And here I am, a social worker, daring to write about the importance of keeping the nuclear family together. If you are an adult who grew up in a nonNF structure and have only wonderful memories of your childhood, then I’m happy for you. If you are a parent raising kid(s) in an alternative family structure, I am not judging you. Frankly, at times I find it more than difficult to work at my own marriage and parenting. Another factor that keeps me from judging is that most parents I have the privilege to counsel are no longer married and raising just their biological kids. I am grateful for their trust, vulnerability, and courage to seek help to improve their lives. I am not holier than they or thou.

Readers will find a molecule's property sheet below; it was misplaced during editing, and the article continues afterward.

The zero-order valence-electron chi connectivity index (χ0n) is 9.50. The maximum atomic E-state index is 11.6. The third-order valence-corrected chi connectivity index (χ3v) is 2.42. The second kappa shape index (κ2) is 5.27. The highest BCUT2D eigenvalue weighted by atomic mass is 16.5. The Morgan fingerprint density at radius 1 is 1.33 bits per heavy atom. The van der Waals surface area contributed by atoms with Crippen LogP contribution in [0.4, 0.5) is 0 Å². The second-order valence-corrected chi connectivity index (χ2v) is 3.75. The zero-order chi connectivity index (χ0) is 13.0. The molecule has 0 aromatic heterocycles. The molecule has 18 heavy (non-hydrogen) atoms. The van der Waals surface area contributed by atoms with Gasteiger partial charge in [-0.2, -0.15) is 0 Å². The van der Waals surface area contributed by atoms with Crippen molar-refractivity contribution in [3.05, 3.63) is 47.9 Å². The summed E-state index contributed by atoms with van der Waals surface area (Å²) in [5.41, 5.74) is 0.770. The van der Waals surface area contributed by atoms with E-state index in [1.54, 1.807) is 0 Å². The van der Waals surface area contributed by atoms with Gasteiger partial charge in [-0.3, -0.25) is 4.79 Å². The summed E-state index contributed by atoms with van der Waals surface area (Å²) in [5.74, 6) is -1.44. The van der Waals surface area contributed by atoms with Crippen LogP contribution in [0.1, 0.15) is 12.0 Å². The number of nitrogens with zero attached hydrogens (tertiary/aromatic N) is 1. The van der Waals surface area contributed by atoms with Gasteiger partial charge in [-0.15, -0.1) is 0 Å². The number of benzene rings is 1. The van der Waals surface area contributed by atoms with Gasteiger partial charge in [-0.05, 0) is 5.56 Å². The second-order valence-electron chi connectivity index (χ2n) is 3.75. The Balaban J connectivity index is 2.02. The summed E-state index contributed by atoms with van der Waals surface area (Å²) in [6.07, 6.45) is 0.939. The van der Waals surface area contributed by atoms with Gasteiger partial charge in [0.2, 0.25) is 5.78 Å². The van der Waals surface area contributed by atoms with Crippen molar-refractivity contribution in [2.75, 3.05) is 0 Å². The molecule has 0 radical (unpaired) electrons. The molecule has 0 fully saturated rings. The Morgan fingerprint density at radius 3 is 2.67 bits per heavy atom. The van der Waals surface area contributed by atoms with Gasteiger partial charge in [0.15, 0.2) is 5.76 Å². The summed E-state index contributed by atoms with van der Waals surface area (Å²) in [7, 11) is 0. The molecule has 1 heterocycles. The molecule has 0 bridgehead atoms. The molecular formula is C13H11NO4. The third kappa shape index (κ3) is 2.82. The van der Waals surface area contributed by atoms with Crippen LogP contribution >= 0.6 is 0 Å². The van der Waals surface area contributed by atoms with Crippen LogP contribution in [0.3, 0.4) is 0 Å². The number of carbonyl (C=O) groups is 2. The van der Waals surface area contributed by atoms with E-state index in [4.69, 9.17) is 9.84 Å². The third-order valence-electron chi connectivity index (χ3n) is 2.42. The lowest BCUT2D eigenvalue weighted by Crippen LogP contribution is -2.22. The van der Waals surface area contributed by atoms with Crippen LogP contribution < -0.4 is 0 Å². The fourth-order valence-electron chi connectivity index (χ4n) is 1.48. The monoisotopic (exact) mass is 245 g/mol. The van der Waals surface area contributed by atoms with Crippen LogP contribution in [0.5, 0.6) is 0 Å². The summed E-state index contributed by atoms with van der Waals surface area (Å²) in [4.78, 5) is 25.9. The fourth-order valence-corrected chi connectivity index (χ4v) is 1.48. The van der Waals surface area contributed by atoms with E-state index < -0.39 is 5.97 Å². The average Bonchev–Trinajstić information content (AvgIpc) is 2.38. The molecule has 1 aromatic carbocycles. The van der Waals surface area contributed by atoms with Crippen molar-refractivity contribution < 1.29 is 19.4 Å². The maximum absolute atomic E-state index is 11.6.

The majority of my clients fall into the nonNF category: grandparents, kin, single moms or dads, stepparents or unmarried parents raising kids who are biologicals, half, step, or blended. I meet these primary caregivers where they are at and with professional training and education, encourage them to be the role models that will inspire their children to be the best they were created to be. Oftentimes, I bring my own shortcomings, trials and experiences with dysfunctional families, to empathize with and encourage these brave men and women.